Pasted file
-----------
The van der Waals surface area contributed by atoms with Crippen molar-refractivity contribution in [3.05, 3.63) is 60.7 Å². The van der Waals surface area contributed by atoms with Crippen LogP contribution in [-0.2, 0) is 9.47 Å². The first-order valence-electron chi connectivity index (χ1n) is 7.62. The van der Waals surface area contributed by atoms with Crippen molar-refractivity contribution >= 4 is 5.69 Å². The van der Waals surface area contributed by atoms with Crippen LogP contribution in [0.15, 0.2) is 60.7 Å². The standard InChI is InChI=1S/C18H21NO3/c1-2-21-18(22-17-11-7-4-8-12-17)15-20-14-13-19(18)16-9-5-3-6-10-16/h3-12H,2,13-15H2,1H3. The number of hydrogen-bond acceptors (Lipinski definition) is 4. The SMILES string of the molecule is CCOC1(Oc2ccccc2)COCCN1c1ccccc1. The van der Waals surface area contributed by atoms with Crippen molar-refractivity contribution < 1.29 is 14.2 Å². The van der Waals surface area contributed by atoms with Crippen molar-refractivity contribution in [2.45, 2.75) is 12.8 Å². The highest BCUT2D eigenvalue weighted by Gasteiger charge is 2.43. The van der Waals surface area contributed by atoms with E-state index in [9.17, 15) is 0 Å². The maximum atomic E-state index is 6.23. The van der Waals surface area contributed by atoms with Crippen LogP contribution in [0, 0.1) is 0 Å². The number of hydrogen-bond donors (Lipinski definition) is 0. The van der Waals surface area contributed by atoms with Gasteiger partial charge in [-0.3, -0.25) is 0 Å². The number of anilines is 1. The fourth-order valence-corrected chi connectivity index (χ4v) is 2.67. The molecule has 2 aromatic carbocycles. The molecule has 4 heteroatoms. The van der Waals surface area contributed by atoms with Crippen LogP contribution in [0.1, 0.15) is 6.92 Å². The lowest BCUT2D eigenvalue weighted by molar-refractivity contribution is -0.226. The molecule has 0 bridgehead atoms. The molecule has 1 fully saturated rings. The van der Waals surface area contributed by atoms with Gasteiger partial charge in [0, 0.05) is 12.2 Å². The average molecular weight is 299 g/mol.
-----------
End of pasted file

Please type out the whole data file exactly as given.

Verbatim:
The van der Waals surface area contributed by atoms with Crippen molar-refractivity contribution in [3.05, 3.63) is 60.7 Å². The van der Waals surface area contributed by atoms with Crippen LogP contribution in [-0.2, 0) is 9.47 Å². The first-order valence-electron chi connectivity index (χ1n) is 7.62. The van der Waals surface area contributed by atoms with Crippen molar-refractivity contribution >= 4 is 5.69 Å². The van der Waals surface area contributed by atoms with Crippen LogP contribution in [0.15, 0.2) is 60.7 Å². The standard InChI is InChI=1S/C18H21NO3/c1-2-21-18(22-17-11-7-4-8-12-17)15-20-14-13-19(18)16-9-5-3-6-10-16/h3-12H,2,13-15H2,1H3. The number of hydrogen-bond acceptors (Lipinski definition) is 4. The SMILES string of the molecule is CCOC1(Oc2ccccc2)COCCN1c1ccccc1. The van der Waals surface area contributed by atoms with Crippen molar-refractivity contribution < 1.29 is 14.2 Å². The van der Waals surface area contributed by atoms with Crippen molar-refractivity contribution in [2.45, 2.75) is 12.8 Å². The highest BCUT2D eigenvalue weighted by Gasteiger charge is 2.43. The van der Waals surface area contributed by atoms with E-state index in [9.17, 15) is 0 Å². The maximum atomic E-state index is 6.23. The van der Waals surface area contributed by atoms with Crippen LogP contribution in [0, 0.1) is 0 Å². The number of hydrogen-bond donors (Lipinski definition) is 0. The van der Waals surface area contributed by atoms with Gasteiger partial charge in [-0.3, -0.25) is 0 Å². The number of anilines is 1. The fourth-order valence-corrected chi connectivity index (χ4v) is 2.67. The molecule has 2 aromatic carbocycles. The molecule has 4 heteroatoms. The van der Waals surface area contributed by atoms with Crippen LogP contribution in [0.1, 0.15) is 6.92 Å². The lowest BCUT2D eigenvalue weighted by molar-refractivity contribution is -0.226. The molecule has 0 bridgehead atoms. The molecule has 1 fully saturated rings. The van der Waals surface area contributed by atoms with Gasteiger partial charge in [0, 0.05) is 12.2 Å². The average molecular weight is 299 g/mol.